Check out our Spotify editors’ picks for the best Latin songs of the decade!


It’s so exciting to finally reveal our editors’ picks for the best Latin songs of the decade. A special shout out goes to Carl Chery for championing this initiative across all genres at Spotify and of course to the best team ever: Antonio Vásquez, Monica Damashek and Marylu Ramos. We had so much fun co-curating this. It was far from easy, but we hope you enjoy reminiscing on an incredible journey of music. As you listen, it’s hard not to feel proud of our culture, and the myriad textures and sounds that compose it. Gracias a los artistas por llevar por lo más alto nuestra cultura. Here’s to the next decade…it’s going to be good! Sound off in the comments: which songs do you agree with, which songs do you wish were there? We’re not afraid of a healthy debate.

I just want to share a few thoughts as I reflect on the past decade. This might get a little lengthy, but I’m a music nerd at heart and it’s fun to think as a journalist once again. Thank you for indulging me:

  • Without question, “Despacito” is the juggernaut. It transcended language and borders as Daddy Yankee and Luis Fonsi (later assisted by Justin Bieber for the remix) led the entire world in singing the same 4 syllables while proudly waving the Puerto Rican flag. The “Conga” and “Livin La Vida Loca” of our generation but amplified by streaming into a musical revolution of epic proportions. There is simply no turning back. 
  • J Balvin’s “Mi Gente” featuring Willy William. The France-Colombia collab became an anthem for all people, everywhere, and elevated reggaeton to unprecedented heights. 
  • The most remarkably rapid ascent into superstardom goes to Bad Bunny, who went from bagging groceries to one of the hottest artists in the world seemingly overnight. Even Drake couldn’t resist jumping on a Bad Bunny track (“MIA,” 2018), proving why the Puerto Rican superstar’s appeal is “the new religion.”
  • “I Like It” coined the “Latino Gang” movement. The trifecta of Cardi B, J Balvin, and Bad Bunny came together for a party vibe that was at once refreshing and familiar thanks to its clever sampling of boogaloo king Pete Rodriguez’s iconic 1967 song. 
  • The above examples are notable because the concept of collaboration ruled the Latin scene in the past decade, the bridging and blurring of styles, language, and cultures always amplifying the impact of a single song with a larger message of unification. Within the context of our politics, this is the most urgent and important message of our time. 
  • Much credit is due to “Danza Kuduro,” from one of the OGs of reggaeton, Puerto Rico’s own Don Omar, and featuring Portuguese-French artist Lucenzo. Released in 2010, it was way ahead of the curve in terms of collaborations amongst artists of different global cultures — a trend that shows no signs of slowing down in the next decade. 
  • The urban pop sounds of Puerto Rico and Colombia were ubiquitous in this decade (personified by the king of reggaeton, Daddy Yankee, and an artist who diligently studied the latter’s career, J Balvin). Both reached the milestone of becoming the #1 artist on Spotify —Daddy Yankee in 2017, making history as the first Latin artist to hold that title, and then Balvin in 2018.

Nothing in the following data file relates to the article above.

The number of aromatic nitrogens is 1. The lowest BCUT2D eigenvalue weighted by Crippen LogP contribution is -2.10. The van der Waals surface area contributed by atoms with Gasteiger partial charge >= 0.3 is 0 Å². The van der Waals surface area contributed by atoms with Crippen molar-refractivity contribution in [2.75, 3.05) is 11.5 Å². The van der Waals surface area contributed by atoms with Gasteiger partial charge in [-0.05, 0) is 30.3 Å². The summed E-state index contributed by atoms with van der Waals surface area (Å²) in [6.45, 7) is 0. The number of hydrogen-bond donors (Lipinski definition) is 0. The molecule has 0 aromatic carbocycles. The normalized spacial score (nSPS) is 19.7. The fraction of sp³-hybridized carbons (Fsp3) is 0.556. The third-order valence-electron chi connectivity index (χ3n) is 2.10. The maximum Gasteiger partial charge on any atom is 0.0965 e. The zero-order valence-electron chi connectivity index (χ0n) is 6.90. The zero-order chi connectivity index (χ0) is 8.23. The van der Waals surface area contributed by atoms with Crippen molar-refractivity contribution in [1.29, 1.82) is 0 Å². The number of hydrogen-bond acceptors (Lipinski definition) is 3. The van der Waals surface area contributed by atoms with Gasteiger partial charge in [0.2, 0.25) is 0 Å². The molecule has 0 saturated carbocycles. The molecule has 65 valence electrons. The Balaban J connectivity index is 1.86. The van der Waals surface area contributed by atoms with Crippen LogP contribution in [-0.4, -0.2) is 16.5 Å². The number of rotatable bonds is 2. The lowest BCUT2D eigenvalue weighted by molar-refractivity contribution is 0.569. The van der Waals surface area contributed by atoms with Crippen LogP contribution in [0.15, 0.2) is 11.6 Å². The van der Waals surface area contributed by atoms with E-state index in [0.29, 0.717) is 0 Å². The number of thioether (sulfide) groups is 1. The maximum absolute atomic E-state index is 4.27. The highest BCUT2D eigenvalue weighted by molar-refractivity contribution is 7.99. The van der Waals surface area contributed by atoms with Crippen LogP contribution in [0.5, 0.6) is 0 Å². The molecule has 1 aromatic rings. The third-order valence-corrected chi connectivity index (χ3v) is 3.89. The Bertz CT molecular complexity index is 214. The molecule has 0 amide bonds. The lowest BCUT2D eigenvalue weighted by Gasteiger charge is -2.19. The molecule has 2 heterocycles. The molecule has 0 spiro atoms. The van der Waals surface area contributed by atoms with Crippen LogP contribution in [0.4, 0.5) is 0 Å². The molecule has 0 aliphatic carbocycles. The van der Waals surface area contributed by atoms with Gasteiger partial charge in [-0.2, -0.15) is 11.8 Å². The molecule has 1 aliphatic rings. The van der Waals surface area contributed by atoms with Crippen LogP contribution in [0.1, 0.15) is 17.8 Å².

• “Malamente” (2018) was the dose of futuristic flamenco fusion the world didn’t know it needed. With this track, an artist from across the pond, Rosalía, disrupted the music scene and let us know we can count on her to do exactly that for years to come. We predict she will own the next decade. 
  • Marc Anthony’s “Vivir Mi Vida,” released in 2013, is more than a song about resilience; it’s a way of life and proves why salsa is possibly Latin music’s most timeless genre. 
  • The emergence of prominent female voices in the Latin urban space. Becky G, Natti Natasha, and Karol G are some of the women who rose to prominence this past decade and joined reggaeton pioneer Ivy Queen, once alone in the male dominated field of reggaeton.
  • The story of Danny Ocean. He left his politically torn home country of Venezuela and relocated to Miami in search of a better life. It was in Miami that he wrote a song about a long distance relationship with a girl back home. That song was “Me Rehúso” (almost 900 million streams to date). Thanks to his success on Spotify, the once completely unknown artist was signed by Warner and keeps releasing great music today. He is the best example in the Latin world from this past decade of how anyone can find a massive global audience thanks to the right song and unified editorial support on the right platform. In 2017, after we discovered his single on the Central American viral charts, editors began programming the song locally in different markets. The success of the song at a local level allowed it to graduate to relevant genre playlists and top local hits playlists with a larger reach, eventually making it to Spotify’s top regional and global hits playlists, including Viva Latino. At the time Ocean said: “Spotify has changed my life and career, no doubt. I say this because of the reach my song has achieved, getting to the ears of people all over the world. Every artist wants their songs to be heard, that’s the most important thing to us, and Spotify has given me that great opportunity.” 

Enjoy our Best Latin Songs of the 2010s playlist here. And when you’re done with that, check out our picks for the Best Latin Songs of 2019!